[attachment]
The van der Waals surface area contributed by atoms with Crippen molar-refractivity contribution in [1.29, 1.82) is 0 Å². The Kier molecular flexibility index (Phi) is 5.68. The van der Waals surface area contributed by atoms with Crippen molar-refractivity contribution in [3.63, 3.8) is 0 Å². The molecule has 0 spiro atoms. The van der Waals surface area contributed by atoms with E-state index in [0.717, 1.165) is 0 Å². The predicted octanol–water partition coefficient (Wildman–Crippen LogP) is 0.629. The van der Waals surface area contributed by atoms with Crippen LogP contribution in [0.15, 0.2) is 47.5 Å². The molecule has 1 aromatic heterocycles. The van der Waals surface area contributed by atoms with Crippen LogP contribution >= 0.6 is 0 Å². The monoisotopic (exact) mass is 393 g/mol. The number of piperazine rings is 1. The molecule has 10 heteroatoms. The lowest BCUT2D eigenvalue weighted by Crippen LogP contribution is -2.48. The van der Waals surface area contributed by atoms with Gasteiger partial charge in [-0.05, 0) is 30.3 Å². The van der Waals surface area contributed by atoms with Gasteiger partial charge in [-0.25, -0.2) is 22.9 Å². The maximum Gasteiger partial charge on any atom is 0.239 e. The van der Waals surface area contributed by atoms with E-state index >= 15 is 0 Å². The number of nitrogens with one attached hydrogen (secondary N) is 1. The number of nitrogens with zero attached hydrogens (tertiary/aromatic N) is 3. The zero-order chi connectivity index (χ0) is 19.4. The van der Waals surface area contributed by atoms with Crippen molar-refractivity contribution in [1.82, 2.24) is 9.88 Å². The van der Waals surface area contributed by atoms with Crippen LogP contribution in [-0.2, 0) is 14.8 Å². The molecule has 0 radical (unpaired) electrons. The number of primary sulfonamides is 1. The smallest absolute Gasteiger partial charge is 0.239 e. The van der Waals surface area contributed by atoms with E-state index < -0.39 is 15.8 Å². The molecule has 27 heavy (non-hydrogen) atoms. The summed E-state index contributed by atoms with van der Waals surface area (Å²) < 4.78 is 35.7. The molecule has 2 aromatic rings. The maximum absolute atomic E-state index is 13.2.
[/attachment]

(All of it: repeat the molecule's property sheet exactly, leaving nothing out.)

The van der Waals surface area contributed by atoms with Crippen molar-refractivity contribution in [1.29, 1.82) is 0 Å². The Kier molecular flexibility index (Phi) is 5.68. The van der Waals surface area contributed by atoms with Crippen molar-refractivity contribution in [3.63, 3.8) is 0 Å². The molecule has 0 spiro atoms. The van der Waals surface area contributed by atoms with E-state index in [0.717, 1.165) is 0 Å². The predicted octanol–water partition coefficient (Wildman–Crippen LogP) is 0.629. The van der Waals surface area contributed by atoms with Crippen LogP contribution in [0.15, 0.2) is 47.5 Å². The molecule has 1 aromatic heterocycles. The van der Waals surface area contributed by atoms with Crippen LogP contribution >= 0.6 is 0 Å². The monoisotopic (exact) mass is 393 g/mol. The number of piperazine rings is 1. The molecule has 10 heteroatoms. The lowest BCUT2D eigenvalue weighted by Crippen LogP contribution is -2.48. The van der Waals surface area contributed by atoms with Gasteiger partial charge in [-0.05, 0) is 30.3 Å². The van der Waals surface area contributed by atoms with Gasteiger partial charge in [-0.25, -0.2) is 22.9 Å². The maximum Gasteiger partial charge on any atom is 0.239 e. The van der Waals surface area contributed by atoms with E-state index >= 15 is 0 Å². The number of nitrogens with one attached hydrogen (secondary N) is 1. The number of nitrogens with zero attached hydrogens (tertiary/aromatic N) is 3. The zero-order chi connectivity index (χ0) is 19.4. The van der Waals surface area contributed by atoms with Crippen molar-refractivity contribution in [1.82, 2.24) is 9.88 Å². The van der Waals surface area contributed by atoms with Crippen LogP contribution in [-0.2, 0) is 14.8 Å². The molecule has 0 radical (unpaired) electrons. The number of primary sulfonamides is 1. The smallest absolute Gasteiger partial charge is 0.239 e. The van der Waals surface area contributed by atoms with E-state index < -0.39 is 15.8 Å². The molecule has 27 heavy (non-hydrogen) atoms. The summed E-state index contributed by atoms with van der Waals surface area (Å²) < 4.78 is 35.7. The molecule has 2 aromatic rings. The maximum absolute atomic E-state index is 13.2.